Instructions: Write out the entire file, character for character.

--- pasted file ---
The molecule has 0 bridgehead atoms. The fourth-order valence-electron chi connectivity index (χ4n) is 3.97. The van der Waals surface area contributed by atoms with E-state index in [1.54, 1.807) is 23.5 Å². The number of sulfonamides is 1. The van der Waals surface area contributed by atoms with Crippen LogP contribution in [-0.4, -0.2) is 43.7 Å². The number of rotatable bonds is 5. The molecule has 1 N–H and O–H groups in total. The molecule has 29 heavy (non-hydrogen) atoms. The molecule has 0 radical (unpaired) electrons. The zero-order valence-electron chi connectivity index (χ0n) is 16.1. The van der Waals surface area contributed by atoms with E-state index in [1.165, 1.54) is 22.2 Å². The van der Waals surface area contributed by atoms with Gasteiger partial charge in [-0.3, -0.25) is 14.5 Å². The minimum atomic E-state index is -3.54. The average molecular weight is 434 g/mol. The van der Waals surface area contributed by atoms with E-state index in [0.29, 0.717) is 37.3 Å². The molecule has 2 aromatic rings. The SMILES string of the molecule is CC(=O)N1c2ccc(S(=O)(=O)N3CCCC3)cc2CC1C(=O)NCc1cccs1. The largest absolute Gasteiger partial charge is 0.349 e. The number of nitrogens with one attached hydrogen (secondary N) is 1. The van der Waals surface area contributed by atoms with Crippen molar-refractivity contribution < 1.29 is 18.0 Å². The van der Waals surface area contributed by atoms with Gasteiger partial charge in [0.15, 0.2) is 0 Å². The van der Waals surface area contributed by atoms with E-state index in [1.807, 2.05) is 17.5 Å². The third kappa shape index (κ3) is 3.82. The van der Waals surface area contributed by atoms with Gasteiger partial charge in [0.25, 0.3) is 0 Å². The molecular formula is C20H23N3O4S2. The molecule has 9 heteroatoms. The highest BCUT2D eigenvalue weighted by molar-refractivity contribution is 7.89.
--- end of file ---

The molecule has 0 bridgehead atoms. The fourth-order valence-electron chi connectivity index (χ4n) is 3.97. The van der Waals surface area contributed by atoms with E-state index in [1.54, 1.807) is 23.5 Å². The number of sulfonamides is 1. The van der Waals surface area contributed by atoms with Crippen LogP contribution in [-0.4, -0.2) is 43.7 Å². The number of rotatable bonds is 5. The molecule has 1 N–H and O–H groups in total. The molecule has 29 heavy (non-hydrogen) atoms. The molecule has 0 radical (unpaired) electrons. The zero-order valence-electron chi connectivity index (χ0n) is 16.1. The van der Waals surface area contributed by atoms with E-state index in [1.165, 1.54) is 22.2 Å². The van der Waals surface area contributed by atoms with Gasteiger partial charge in [-0.3, -0.25) is 14.5 Å². The minimum atomic E-state index is -3.54. The average molecular weight is 434 g/mol. The van der Waals surface area contributed by atoms with E-state index in [0.29, 0.717) is 37.3 Å². The molecule has 2 aromatic rings. The SMILES string of the molecule is CC(=O)N1c2ccc(S(=O)(=O)N3CCCC3)cc2CC1C(=O)NCc1cccs1. The largest absolute Gasteiger partial charge is 0.349 e. The number of nitrogens with one attached hydrogen (secondary N) is 1. The van der Waals surface area contributed by atoms with Crippen molar-refractivity contribution < 1.29 is 18.0 Å². The van der Waals surface area contributed by atoms with Gasteiger partial charge in [0.15, 0.2) is 0 Å². The van der Waals surface area contributed by atoms with E-state index in [1.807, 2.05) is 17.5 Å². The third kappa shape index (κ3) is 3.82. The van der Waals surface area contributed by atoms with Gasteiger partial charge in [0.25, 0.3) is 0 Å². The molecular formula is C20H23N3O4S2. The molecule has 9 heteroatoms. The highest BCUT2D eigenvalue weighted by molar-refractivity contribution is 7.89.